There was little to show what the site was like before the medieval period. A scattering of burnt and worked flint suggested that prehistoric people once used the area and there were a few pieces of Roman brick and tile, probably from a building nearby (the Roman Watling Street ran through Sittingbourne).
The majority of the archaeology from the site dates to the medieval period (1066-1499), and the most interesting discovery was the site of a medieval bakery.
The bakery measures about 5m x 7.5m with an L-shaped extension to the north-east. Traces of a clay floor in the middle of the bakery were covered with charcoal, animal bone and mid-11th – early 13th century pottery. The remains of an oven and a hearth were found at the southern end of the building, both in a good state of preservation.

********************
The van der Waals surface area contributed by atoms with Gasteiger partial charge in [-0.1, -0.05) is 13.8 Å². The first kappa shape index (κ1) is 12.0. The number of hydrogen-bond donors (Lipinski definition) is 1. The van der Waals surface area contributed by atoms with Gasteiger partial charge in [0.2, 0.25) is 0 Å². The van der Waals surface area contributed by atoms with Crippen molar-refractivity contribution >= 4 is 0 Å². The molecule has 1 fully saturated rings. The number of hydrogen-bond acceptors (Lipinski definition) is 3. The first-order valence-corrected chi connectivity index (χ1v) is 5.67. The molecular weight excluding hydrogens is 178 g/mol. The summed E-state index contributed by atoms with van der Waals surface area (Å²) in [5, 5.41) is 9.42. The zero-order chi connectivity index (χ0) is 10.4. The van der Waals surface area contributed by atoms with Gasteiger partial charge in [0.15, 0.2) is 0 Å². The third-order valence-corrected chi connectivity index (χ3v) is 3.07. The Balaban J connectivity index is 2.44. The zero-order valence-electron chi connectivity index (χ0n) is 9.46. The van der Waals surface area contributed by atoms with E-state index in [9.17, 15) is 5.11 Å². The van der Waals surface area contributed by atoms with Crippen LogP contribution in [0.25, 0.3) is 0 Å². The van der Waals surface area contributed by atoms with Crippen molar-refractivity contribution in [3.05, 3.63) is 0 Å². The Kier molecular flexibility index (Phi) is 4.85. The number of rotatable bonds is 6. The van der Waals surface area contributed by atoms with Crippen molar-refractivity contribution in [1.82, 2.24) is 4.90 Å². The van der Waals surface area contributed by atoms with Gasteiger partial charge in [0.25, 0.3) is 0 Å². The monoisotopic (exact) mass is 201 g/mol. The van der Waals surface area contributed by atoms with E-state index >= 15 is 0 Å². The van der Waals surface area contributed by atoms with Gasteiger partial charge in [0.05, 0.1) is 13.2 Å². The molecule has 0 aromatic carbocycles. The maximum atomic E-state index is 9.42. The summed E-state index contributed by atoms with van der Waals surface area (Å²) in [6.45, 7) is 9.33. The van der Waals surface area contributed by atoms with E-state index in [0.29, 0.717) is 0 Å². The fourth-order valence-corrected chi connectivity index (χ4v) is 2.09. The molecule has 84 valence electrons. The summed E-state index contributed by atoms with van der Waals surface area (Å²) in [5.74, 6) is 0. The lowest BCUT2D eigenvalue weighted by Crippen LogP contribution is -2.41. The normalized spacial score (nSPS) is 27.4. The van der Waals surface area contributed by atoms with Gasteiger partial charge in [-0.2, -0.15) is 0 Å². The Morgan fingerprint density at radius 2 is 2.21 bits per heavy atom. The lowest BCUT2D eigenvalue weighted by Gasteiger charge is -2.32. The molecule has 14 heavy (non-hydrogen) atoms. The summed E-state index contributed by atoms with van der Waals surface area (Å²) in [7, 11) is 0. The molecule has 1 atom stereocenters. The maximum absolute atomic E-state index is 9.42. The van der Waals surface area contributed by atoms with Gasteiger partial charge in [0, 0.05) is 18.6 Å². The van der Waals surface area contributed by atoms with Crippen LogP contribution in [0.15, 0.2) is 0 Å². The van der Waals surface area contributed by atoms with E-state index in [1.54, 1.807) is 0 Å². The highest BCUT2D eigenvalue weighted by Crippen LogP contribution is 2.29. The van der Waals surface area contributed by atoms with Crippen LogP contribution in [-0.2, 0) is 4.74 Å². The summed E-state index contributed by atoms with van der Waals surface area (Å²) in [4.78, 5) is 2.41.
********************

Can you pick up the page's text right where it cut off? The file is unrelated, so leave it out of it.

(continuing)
The presence of a bakery suggests that the grain to produce the bread would have been grown nearby. The type of grain used would have been the same bread wheat as we use today. It is also possible that they used rye to make their bread, as this would have grown well in the local soil.
However, our only evidence of medieval farming in the area, at present, is documentary evidence for a droveway which was used to drive animals from farm to market.